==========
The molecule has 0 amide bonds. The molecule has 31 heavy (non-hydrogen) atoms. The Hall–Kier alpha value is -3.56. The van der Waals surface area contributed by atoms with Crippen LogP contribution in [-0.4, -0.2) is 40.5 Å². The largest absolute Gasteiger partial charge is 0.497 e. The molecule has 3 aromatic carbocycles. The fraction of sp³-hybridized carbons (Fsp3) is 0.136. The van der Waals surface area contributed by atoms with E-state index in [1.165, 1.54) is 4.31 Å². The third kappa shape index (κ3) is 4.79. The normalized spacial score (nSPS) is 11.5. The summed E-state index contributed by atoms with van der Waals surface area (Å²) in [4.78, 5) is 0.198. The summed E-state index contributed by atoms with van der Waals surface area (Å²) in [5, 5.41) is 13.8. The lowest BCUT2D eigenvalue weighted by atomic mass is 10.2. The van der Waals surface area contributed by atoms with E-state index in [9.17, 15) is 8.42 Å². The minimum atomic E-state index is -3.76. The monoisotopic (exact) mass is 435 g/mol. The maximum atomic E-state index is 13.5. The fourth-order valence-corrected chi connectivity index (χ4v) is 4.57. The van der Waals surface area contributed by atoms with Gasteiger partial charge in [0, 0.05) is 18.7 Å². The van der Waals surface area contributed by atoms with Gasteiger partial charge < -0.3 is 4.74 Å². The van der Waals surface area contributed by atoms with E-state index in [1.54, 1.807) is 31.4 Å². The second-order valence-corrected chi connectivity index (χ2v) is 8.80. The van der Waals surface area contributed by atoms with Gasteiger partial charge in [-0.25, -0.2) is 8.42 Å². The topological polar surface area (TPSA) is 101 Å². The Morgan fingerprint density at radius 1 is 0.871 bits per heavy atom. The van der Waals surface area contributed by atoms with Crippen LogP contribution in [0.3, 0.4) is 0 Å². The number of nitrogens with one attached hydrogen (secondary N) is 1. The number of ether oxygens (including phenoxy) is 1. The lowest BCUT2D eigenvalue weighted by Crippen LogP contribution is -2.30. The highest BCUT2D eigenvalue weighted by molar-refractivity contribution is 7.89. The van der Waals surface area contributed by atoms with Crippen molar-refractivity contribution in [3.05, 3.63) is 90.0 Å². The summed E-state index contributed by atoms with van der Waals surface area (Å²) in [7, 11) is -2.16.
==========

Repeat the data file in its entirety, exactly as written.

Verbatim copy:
The molecule has 0 amide bonds. The molecule has 31 heavy (non-hydrogen) atoms. The Hall–Kier alpha value is -3.56. The van der Waals surface area contributed by atoms with Crippen LogP contribution in [-0.4, -0.2) is 40.5 Å². The largest absolute Gasteiger partial charge is 0.497 e. The molecule has 3 aromatic carbocycles. The fraction of sp³-hybridized carbons (Fsp3) is 0.136. The van der Waals surface area contributed by atoms with E-state index in [1.165, 1.54) is 4.31 Å². The third kappa shape index (κ3) is 4.79. The normalized spacial score (nSPS) is 11.5. The summed E-state index contributed by atoms with van der Waals surface area (Å²) in [4.78, 5) is 0.198. The summed E-state index contributed by atoms with van der Waals surface area (Å²) in [5, 5.41) is 13.8. The lowest BCUT2D eigenvalue weighted by atomic mass is 10.2. The van der Waals surface area contributed by atoms with E-state index in [9.17, 15) is 8.42 Å². The minimum atomic E-state index is -3.76. The monoisotopic (exact) mass is 435 g/mol. The maximum atomic E-state index is 13.5. The fourth-order valence-corrected chi connectivity index (χ4v) is 4.57. The van der Waals surface area contributed by atoms with Gasteiger partial charge in [0, 0.05) is 18.7 Å². The van der Waals surface area contributed by atoms with Gasteiger partial charge < -0.3 is 4.74 Å². The van der Waals surface area contributed by atoms with E-state index in [1.54, 1.807) is 31.4 Å². The second-order valence-corrected chi connectivity index (χ2v) is 8.80. The van der Waals surface area contributed by atoms with Gasteiger partial charge in [-0.25, -0.2) is 8.42 Å². The topological polar surface area (TPSA) is 101 Å². The Morgan fingerprint density at radius 1 is 0.871 bits per heavy atom. The van der Waals surface area contributed by atoms with Crippen LogP contribution in [0.3, 0.4) is 0 Å². The number of nitrogens with one attached hydrogen (secondary N) is 1. The number of ether oxygens (including phenoxy) is 1. The lowest BCUT2D eigenvalue weighted by Crippen LogP contribution is -2.30. The highest BCUT2D eigenvalue weighted by molar-refractivity contribution is 7.89. The van der Waals surface area contributed by atoms with Crippen molar-refractivity contribution in [3.05, 3.63) is 90.0 Å². The summed E-state index contributed by atoms with van der Waals surface area (Å²) in [7, 11) is -2.16.